How do your customers feel?

01 Oct2012
by Deborah Brody, posted in Communication, Corporate communication, Marketing   |  No Comments

It seems that many businesses, especially the big ones, spend much more money on memorable advertising campaigns and very little on customer service. No matter how great a business is, there will always be customer service to be done (changing addresses, paying bills, correcting billing errors, etc.). Yet, many businesses ignore the basics.

A couple of examples:

Netflix. Netflix does not seem to care much about how its customers feel. The company does not respond to Twitter mentions. It doesn’t seem to be concerned about negative postings. How do I know? Well, I have had Salmon Fishing in the Yemen at the top of my Netflix queue for about six weeks or more. At first, there was a “long wait.” Now, it’s a “short wait.” Bottom line is that I have watched several other movies while still waiting for Salmon Fishing. And I have tweeted Netflix. And I have wanted to email them–there is no easy way to do that.

ATT. I have been with ATT for years now. I recently upgraded to a smartphone and was told that I was eligible for the upgrade (which apparently  means in ATT language they will CHARGE you for this upgrade). I called to see if they would take this charge off–and my argument was 1) I was not advised of such a charge and 2) I was told I was eligible for an upgrade. The customer service agent said he would give me a “courtesy one-time waiver” of this fee, but proceeded to lecture me that this fee was something all carriers do and that ATT would charge me it with every subsequent upgrade. He was combative and rude, and when I pointed this out to him, he hung up on me.  I called back and spoke to supervisor and she told me the same thing about the charge (a bit less rudely).  I repeatedly told her that I have been an ATT customer for years, I pay my bills on time, and ATT had given me no special offers. Bottom line in my experience: ATT does not care.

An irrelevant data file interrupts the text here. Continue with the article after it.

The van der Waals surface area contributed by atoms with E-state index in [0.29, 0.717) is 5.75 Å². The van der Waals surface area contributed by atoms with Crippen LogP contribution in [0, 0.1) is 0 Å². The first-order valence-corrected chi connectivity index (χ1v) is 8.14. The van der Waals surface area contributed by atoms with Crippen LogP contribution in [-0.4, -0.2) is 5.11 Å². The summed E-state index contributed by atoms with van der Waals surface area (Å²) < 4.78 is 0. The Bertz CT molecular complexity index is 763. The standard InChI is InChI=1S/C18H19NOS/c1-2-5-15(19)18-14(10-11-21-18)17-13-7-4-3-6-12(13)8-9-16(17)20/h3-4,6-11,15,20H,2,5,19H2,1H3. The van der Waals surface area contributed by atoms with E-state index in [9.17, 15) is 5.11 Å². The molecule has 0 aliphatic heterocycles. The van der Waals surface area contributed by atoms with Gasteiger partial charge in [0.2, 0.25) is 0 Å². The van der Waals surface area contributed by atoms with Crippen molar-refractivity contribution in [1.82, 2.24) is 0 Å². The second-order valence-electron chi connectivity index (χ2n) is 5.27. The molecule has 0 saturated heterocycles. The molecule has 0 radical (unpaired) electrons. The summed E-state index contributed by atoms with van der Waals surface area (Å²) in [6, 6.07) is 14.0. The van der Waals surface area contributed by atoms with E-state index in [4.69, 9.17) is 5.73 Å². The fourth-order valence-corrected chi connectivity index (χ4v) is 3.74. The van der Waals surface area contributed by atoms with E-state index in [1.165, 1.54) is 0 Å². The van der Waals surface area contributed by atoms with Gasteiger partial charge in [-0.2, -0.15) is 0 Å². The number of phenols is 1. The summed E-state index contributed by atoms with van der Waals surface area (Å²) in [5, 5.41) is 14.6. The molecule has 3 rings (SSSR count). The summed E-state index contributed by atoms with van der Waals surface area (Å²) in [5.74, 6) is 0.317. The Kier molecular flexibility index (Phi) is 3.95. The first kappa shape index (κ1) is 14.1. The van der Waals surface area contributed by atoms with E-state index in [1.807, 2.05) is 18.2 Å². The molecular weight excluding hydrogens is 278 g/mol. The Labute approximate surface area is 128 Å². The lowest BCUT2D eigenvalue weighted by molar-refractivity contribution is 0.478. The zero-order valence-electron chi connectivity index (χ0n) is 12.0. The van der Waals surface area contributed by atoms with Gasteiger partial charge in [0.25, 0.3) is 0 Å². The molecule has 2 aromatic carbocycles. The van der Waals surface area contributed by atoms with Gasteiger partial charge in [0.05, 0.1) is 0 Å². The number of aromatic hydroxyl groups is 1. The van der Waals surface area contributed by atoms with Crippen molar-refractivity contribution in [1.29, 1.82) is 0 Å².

Netflix and ATT appear to be utterly unconcerned with how their customers feel about them. I am just one more customer.

In contrast, I flew Delta last month and was amazed by the airline’s interest in my customer experience. After the first flight I was sent a survey to measure what I thought of the boarding process, etc. The return flight was badly delayed due to weather in Washington. Delta sent an apology for the delay (even though it was  truly not at fault) and asked how the gate agent and flight attendants acted during the delay.

Customer service and experience should be an integral part of an organization’s overall marketing strategy. If your organization does not know anything about how your customers feel, and does not respond to customer issues, you are well on your way to losing those customers. 

Marketing should be both about ATTRACTING customers and RETAINING them.

Thoughts?

 

About Deborah Brody

Deborah Brody writes and edits anything related to marketing communications. Most blog posts are written under the influence of caffeine.

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